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Find video protocols related to scientific articles indexed in Pubmed.
Cellular distribution of the NMDA-receptor activated synapto-nuclear messenger Jacob in the rat brain.
Brain Struct Funct
PUBLISHED: 03-08-2013
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In previous work, we found that the protein messenger Jacob is involved in N-methyl-D-aspartate receptor (NMDAR) signaling to the nucleus and cAMP response element-binding protein (CREB) mediated gene expression in hippocampal primary neurons. Particularly, extrasynaptic NMDAR activation drives Jacob efficiently into the nucleus where it then induces gene expression that promotes neurodegeneration. However, the protein also translocates to the nucleus in CA1 neurons after Schaffer collateral long-term potentiation (LTP) but not long-term depression (LTD), suggesting that Jacob might be involved in hippocampal and LTP-dependent learning and memory processes. Not much is known about the cellular and subcellular distribution of the protein in brain. In this paper, we provide an overview of the expression of Jacob in rat brain with special emphasis on the hippocampus. We show that Jacob is abundant in hippocampal pyramidal neurons and interneurons but absent from astrocytes and microglia. Interestingly, we found that Jacob is also present in mossy fiber axons. Double immunofluorescence confocal laser scans with presynaptic markers demonstrate that Jacob is indeed found at excitatory but not inhibitory presynaptic sites. Accordingly, we found no substantial co-localization of Jacob with a postsynaptic marker of inhibitory synapses, gephyrin. In contrast, almost all postsynaptic density protein 95 (PSD-95) positive excitatory postsynaptic sites also exhibited strong Jacob-immunofluorescence. Taken together, these data support a synaptic and nuclear role of Jacob that implicates long-distance NMDAR signaling to the nucleus in excitatory neurons.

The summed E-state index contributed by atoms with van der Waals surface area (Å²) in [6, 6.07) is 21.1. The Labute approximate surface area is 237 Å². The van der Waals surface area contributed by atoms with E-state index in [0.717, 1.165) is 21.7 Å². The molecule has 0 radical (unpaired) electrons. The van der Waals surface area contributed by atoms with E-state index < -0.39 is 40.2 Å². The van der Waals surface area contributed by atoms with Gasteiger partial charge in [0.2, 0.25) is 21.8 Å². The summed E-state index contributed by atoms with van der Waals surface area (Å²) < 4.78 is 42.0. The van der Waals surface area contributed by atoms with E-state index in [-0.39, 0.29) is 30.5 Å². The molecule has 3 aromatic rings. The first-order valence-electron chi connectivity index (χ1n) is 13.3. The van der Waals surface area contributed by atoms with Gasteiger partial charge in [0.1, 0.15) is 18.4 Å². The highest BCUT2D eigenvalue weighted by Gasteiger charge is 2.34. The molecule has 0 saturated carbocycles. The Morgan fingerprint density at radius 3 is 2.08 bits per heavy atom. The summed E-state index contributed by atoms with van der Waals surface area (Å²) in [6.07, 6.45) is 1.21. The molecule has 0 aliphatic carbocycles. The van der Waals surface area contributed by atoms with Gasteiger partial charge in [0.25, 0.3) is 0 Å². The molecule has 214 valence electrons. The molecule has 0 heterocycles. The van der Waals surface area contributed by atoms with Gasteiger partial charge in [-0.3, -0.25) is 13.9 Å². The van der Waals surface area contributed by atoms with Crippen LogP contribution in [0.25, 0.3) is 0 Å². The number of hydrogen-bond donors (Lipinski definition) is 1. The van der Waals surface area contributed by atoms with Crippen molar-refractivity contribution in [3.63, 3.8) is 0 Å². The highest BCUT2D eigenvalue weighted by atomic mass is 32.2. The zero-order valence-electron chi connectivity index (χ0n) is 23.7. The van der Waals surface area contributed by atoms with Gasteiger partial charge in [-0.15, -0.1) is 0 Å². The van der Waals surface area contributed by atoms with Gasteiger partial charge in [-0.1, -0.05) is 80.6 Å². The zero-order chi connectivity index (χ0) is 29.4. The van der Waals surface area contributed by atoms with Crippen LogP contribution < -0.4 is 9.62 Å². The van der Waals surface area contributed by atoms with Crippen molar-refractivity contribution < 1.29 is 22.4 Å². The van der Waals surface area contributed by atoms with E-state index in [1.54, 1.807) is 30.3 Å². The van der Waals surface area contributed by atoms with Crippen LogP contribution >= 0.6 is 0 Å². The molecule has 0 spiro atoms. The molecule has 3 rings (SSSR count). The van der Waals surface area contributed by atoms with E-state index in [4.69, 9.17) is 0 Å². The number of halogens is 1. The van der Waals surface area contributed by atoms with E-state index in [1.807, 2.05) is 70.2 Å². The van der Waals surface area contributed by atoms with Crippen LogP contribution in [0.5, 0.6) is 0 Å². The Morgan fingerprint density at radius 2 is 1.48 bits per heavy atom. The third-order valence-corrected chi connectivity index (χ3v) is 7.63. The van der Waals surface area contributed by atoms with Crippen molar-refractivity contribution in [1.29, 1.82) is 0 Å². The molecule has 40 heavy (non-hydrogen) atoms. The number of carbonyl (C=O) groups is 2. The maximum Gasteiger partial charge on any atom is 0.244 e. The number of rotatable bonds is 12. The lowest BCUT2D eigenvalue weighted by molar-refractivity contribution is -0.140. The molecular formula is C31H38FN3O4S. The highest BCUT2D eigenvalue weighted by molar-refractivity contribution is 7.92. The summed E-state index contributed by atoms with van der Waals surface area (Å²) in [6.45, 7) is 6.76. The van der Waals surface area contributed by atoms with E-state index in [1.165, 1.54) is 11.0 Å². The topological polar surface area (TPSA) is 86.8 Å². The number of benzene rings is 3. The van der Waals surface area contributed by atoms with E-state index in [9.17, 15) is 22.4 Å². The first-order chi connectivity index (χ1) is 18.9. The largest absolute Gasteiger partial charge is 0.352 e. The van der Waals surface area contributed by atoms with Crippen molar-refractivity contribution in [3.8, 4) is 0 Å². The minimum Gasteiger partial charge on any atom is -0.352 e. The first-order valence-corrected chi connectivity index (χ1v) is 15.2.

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Two-photon excitation STED microscopy in two colors in acute brain slices.
Biophys. J.
PUBLISHED: 02-28-2013
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Many cellular structures and organelles are too small to be properly resolved by conventional light microscopy. This is particularly true for dendritic spines and glial processes, which are very small, dynamic, and embedded in dense tissue, making it difficult to image them under realistic experimental conditions. Two-photon microscopy is currently the method of choice for imaging in thick living tissue preparations, both in acute brain slices and in vivo. However, the spatial resolution of a two-photon microscope, which is limited to ~350 nm by the diffraction of light, is not sufficient for resolving many important details of neural morphology, such as the width of spine necks or thin glial processes. Recently developed superresolution approaches, such as stimulated emission depletion microscopy, have set new standards of optical resolution in imaging living tissue. However, the important goal of superresolution imaging with significant subdiffraction resolution has not yet been accomplished in acute brain slices. To overcome this limitation, we have developed a new microscope based on two-photon excitation and pulsed stimulated emission depletion microscopy, which provides unprecedented spatial resolution and excellent experimental access in acute brain slices using a long-working distance objective. The new microscope improves on the spatial resolution of a regular two-photon microscope by a factor of four to six, and it is compatible with time-lapse and simultaneous two-color superresolution imaging in living cells. We demonstrate the potential of this nanoscopy approach for brain slice physiology by imaging the morphology of dendritic spines and microglial cells well below the surface of acute brain slices.